The Demise of the Sock
The year is 2057. The scene is central London. People are going about their business in much the same way as we do today; they pop into shops, chat on street corners, hail cabs. Of course, there are a few noticeable differences. The gadgets are shinier, the air is smoggier, nobody is wearing socks.
Yes, you read that correctly: nobody is wearing socks. And no, this isn’t a new sockless trend that has swept the nation. It’s a simple necessity. The world has warmed to such an extent that no one has a need for socks anymore. It’s just too hot to be wearing a skin-hugging, foot-insulating blend of cotton and nylon within each shoe.
An unfortunate but unavoidable side-effect of this development is that the sock industry has all but collapsed, forcing many former sock factory employees to embark on new careers as climate change consultants. Of course, sock-wearing communities still exist in such remote places as the Outer Hebrides; however, even they have been flirting with the idea of joining the rest of the nation in ‘going sockless’.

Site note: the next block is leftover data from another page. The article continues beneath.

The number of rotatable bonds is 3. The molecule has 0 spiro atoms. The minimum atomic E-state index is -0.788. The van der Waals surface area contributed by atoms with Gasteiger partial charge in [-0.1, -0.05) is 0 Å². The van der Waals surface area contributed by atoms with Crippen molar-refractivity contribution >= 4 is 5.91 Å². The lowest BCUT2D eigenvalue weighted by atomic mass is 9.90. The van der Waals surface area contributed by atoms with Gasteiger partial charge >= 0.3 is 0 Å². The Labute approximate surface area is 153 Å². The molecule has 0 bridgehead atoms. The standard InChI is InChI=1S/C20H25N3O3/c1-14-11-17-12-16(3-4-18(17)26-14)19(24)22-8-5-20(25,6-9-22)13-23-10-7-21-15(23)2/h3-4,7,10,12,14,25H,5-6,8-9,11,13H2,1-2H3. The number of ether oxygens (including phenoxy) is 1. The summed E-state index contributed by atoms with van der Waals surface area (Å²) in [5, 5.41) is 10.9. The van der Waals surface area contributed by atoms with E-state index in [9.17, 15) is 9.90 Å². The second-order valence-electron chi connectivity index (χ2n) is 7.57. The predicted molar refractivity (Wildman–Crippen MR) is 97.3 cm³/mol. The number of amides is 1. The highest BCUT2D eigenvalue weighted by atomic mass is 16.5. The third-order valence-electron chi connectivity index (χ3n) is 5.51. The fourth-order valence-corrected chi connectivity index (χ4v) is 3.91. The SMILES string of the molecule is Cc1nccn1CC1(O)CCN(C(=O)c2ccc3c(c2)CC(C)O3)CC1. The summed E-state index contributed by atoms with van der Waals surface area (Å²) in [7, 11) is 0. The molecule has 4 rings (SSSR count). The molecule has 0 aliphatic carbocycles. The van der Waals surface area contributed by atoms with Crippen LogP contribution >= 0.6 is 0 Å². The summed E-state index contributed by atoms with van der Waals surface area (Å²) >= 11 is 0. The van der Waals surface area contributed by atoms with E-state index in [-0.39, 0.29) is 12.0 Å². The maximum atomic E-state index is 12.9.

A new freedom
In the national news, there are feel-good stories aplenty as individuals complete lifelong ambitions and realise personal pipe dreams. All made possible because they no longer feel burdened with the time-consuming task of pairing socks, or the debilitating worry of being seen in public wearing odd socks, or worse, holey ones.
By 2100, the V&A Museum will have opened a highly anticipated Sock Wing, where grandparents will take their young grandchildren to sold-out exhibitions including ‘Socks Through the Ages’ and ‘Socks of the 2000s’. Pointing at the different exhibits, grandparents will reminisce about particular models of sock and say to their grandchildren “believe it or not kids, everyone used to wear these”; at this, the children will laugh uncontrollably, as if that were the most ridiculous thing in the world.